San Francisco is currently exceeding the testing goal of 1,800 tests per day, with 2,950 average tests per day and a total of 192,788 tests conducted to date. To reduce the delays that some San Franciscans are experiencing in testing appointments and in receiving results, City leaders are encouraging private health care providers to expand their testing services.

“The health of our communities, small businesses and workers depends on us wearing masks, getting tested, and staying home, not socializing outside our households," said Joaquin Torres, Director of the Office of Economic and Workforce Development. “It’s clear the race against this virus will be a long one. Only by recommitting ourselves to what we know works will we slow the spread so we can continue reopening the economy for the benefit of all San Franciscans.”

San Franciscans can use the same public health principles that are informing the City’s reopening plans to help guide individual choices. When you think about risk of exposure and transmission, keep these things in mind.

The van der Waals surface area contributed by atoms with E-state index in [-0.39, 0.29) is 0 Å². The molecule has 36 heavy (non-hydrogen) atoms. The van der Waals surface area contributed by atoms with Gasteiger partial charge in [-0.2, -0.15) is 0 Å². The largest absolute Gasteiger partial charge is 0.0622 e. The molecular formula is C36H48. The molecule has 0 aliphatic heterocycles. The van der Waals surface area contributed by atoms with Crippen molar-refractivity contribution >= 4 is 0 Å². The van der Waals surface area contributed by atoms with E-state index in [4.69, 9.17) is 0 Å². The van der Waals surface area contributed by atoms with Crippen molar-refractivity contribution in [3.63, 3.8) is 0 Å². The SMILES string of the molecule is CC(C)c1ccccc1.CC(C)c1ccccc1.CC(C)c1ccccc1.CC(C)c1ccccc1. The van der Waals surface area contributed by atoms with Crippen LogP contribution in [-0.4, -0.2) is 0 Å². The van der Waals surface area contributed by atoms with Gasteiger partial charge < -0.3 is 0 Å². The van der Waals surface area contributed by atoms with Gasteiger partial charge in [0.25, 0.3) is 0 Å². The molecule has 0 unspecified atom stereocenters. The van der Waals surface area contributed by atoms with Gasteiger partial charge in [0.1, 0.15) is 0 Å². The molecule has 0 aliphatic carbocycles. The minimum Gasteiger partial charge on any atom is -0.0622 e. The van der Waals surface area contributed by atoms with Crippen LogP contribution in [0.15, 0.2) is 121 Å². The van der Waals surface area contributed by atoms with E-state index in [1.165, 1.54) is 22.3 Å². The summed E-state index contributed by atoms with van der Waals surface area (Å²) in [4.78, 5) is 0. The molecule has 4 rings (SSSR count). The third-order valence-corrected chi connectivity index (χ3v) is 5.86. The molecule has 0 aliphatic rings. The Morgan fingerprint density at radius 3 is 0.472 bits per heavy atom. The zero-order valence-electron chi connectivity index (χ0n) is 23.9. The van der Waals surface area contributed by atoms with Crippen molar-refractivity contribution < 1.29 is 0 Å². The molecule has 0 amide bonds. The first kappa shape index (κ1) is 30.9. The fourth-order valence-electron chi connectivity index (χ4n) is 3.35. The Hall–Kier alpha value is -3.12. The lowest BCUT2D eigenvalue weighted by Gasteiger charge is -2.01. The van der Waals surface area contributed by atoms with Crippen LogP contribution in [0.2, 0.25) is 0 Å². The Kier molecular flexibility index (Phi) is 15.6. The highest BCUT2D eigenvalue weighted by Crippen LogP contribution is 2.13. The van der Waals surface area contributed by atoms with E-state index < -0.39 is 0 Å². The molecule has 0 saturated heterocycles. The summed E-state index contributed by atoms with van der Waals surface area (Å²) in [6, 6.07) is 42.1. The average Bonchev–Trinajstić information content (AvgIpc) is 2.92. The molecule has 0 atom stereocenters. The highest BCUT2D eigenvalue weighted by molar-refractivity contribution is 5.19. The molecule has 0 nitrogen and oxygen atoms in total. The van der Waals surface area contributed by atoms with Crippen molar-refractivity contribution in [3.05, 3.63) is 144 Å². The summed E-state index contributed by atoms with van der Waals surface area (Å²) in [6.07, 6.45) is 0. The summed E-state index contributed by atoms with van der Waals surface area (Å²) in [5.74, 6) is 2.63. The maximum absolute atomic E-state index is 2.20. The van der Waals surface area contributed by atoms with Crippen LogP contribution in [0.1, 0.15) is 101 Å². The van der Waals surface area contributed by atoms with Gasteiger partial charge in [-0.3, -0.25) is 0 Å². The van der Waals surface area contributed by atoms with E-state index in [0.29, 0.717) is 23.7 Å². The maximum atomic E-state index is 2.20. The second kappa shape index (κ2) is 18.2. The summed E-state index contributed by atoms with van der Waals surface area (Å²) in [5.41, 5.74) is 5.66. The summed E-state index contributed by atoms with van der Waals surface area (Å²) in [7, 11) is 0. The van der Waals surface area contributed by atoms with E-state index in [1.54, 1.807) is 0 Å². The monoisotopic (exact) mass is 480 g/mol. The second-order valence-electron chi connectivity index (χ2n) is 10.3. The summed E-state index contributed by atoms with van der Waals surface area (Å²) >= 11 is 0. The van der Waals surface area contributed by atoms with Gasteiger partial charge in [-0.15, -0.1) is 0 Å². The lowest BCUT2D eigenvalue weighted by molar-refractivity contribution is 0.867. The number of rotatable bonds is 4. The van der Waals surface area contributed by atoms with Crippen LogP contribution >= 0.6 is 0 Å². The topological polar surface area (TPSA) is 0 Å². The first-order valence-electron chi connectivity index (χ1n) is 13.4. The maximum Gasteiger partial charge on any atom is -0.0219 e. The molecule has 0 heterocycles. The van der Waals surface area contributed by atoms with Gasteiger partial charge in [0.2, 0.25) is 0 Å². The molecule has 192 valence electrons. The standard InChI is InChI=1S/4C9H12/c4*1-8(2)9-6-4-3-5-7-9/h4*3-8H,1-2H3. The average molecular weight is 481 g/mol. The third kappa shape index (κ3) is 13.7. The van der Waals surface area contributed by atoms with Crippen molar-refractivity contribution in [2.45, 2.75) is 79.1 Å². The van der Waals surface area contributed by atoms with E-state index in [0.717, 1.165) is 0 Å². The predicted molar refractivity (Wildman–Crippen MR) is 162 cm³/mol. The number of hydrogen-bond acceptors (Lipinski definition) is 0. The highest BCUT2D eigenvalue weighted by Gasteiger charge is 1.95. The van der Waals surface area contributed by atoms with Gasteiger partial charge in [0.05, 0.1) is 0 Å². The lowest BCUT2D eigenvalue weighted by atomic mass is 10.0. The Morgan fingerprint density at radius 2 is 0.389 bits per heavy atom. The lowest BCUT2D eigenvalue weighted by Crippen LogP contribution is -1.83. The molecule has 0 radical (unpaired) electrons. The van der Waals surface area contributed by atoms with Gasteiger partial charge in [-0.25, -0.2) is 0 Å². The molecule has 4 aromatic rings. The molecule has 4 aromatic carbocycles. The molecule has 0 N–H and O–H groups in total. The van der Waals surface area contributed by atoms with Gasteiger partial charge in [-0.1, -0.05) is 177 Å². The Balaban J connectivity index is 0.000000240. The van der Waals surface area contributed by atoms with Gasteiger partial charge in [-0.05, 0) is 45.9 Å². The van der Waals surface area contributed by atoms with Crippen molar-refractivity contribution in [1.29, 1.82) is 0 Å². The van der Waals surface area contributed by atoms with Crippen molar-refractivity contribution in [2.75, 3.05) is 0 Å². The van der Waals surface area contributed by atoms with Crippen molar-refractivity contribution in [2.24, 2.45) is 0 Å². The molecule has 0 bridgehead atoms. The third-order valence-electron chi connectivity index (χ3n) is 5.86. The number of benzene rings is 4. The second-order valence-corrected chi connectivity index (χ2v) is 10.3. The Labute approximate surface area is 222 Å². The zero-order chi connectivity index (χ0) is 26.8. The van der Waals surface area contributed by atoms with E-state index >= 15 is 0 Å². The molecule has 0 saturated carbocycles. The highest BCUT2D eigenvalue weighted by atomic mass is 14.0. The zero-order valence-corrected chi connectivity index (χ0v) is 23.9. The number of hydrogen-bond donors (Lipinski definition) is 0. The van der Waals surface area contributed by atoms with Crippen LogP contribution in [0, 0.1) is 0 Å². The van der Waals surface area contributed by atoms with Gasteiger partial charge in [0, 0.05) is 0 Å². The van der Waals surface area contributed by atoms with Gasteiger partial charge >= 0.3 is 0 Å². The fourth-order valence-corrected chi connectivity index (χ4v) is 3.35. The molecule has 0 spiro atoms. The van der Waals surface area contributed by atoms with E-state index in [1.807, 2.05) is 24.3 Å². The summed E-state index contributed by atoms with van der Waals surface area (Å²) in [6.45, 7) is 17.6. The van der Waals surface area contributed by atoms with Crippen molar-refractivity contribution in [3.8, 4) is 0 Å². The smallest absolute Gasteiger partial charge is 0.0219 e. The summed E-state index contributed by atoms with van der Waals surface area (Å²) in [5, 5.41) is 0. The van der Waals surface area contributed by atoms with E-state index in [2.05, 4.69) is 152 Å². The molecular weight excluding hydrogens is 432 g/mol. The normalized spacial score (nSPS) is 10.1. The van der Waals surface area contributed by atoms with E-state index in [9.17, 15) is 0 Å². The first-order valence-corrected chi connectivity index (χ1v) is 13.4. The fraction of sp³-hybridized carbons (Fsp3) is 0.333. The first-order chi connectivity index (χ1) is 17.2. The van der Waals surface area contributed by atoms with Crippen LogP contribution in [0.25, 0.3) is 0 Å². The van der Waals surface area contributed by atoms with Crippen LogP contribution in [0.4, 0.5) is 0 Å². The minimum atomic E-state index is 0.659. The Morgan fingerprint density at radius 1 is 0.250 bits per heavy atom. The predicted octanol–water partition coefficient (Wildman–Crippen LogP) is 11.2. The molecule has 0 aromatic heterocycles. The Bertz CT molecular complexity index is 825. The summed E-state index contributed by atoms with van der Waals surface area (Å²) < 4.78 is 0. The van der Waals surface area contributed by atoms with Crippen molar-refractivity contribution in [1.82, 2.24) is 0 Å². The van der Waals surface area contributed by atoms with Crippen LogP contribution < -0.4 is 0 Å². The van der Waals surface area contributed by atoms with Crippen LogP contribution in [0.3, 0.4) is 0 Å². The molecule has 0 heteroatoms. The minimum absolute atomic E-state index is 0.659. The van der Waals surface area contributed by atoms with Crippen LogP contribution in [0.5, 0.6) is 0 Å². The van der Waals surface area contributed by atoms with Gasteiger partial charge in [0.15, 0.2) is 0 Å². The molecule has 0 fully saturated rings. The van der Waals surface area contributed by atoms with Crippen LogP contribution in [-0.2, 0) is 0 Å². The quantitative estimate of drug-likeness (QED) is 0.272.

How risky is the activity? Five questions to ask:

1. Is the activity indoors or outdoors? Outdoors is much safer.

2. Does it involve gathering with people outside your household? That is riskier and should be avoided.

3. Can you wear face coverings at all times?

4. Can you maintain at least six feet of physical distancing?

5. Can you easily wash your hands, and is the environment properly cleaned?

Think about any activity in terms of these four characteristics:

1. Number – As the number of people or sites increases, the possible interactions increase exponentially.

2. Frequency – The more often people interact, the higher the risk of virus transmission.

3. Duration – The longer people are together, the higher the risk of virus transmission.

4. Distance – The closer together people are, the higher the risk of virus transmission.

Reopening phases and activities are detailed here:

More information about the key health indicators driving San Francisco’s decisions on reopening can be found here: